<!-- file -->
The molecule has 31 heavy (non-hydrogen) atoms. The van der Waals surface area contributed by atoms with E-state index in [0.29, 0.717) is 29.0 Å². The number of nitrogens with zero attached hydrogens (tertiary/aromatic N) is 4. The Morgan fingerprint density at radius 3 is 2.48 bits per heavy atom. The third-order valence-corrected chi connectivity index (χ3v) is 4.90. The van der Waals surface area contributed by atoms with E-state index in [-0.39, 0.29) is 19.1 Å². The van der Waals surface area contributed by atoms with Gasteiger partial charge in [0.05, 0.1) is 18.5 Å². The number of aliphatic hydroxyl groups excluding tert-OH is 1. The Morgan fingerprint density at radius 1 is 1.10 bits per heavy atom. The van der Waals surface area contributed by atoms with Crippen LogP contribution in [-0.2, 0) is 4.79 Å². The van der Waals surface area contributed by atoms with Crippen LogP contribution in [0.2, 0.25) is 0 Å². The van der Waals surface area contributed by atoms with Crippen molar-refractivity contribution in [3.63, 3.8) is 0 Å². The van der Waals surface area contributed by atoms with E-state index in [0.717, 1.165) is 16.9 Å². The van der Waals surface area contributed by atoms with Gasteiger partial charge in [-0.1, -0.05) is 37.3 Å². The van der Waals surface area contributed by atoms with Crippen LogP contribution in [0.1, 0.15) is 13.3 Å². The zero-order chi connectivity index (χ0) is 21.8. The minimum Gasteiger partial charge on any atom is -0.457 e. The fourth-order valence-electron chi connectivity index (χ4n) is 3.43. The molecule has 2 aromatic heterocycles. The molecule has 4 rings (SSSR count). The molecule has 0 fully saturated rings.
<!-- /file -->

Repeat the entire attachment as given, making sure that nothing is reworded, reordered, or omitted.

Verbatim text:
The molecule has 31 heavy (non-hydrogen) atoms. The van der Waals surface area contributed by atoms with E-state index in [0.29, 0.717) is 29.0 Å². The number of nitrogens with zero attached hydrogens (tertiary/aromatic N) is 4. The Morgan fingerprint density at radius 3 is 2.48 bits per heavy atom. The third-order valence-corrected chi connectivity index (χ3v) is 4.90. The van der Waals surface area contributed by atoms with E-state index in [-0.39, 0.29) is 19.1 Å². The van der Waals surface area contributed by atoms with Gasteiger partial charge in [0.05, 0.1) is 18.5 Å². The number of aliphatic hydroxyl groups excluding tert-OH is 1. The Morgan fingerprint density at radius 1 is 1.10 bits per heavy atom. The van der Waals surface area contributed by atoms with Crippen LogP contribution in [-0.2, 0) is 4.79 Å². The van der Waals surface area contributed by atoms with Crippen LogP contribution in [0.2, 0.25) is 0 Å². The van der Waals surface area contributed by atoms with Crippen molar-refractivity contribution in [3.63, 3.8) is 0 Å². The van der Waals surface area contributed by atoms with E-state index in [0.717, 1.165) is 16.9 Å². The van der Waals surface area contributed by atoms with Gasteiger partial charge in [-0.1, -0.05) is 37.3 Å². The van der Waals surface area contributed by atoms with Crippen LogP contribution in [0.1, 0.15) is 13.3 Å². The zero-order chi connectivity index (χ0) is 21.8. The minimum Gasteiger partial charge on any atom is -0.457 e. The fourth-order valence-electron chi connectivity index (χ4n) is 3.43. The molecule has 2 aromatic heterocycles. The molecule has 4 rings (SSSR count). The molecule has 0 fully saturated rings.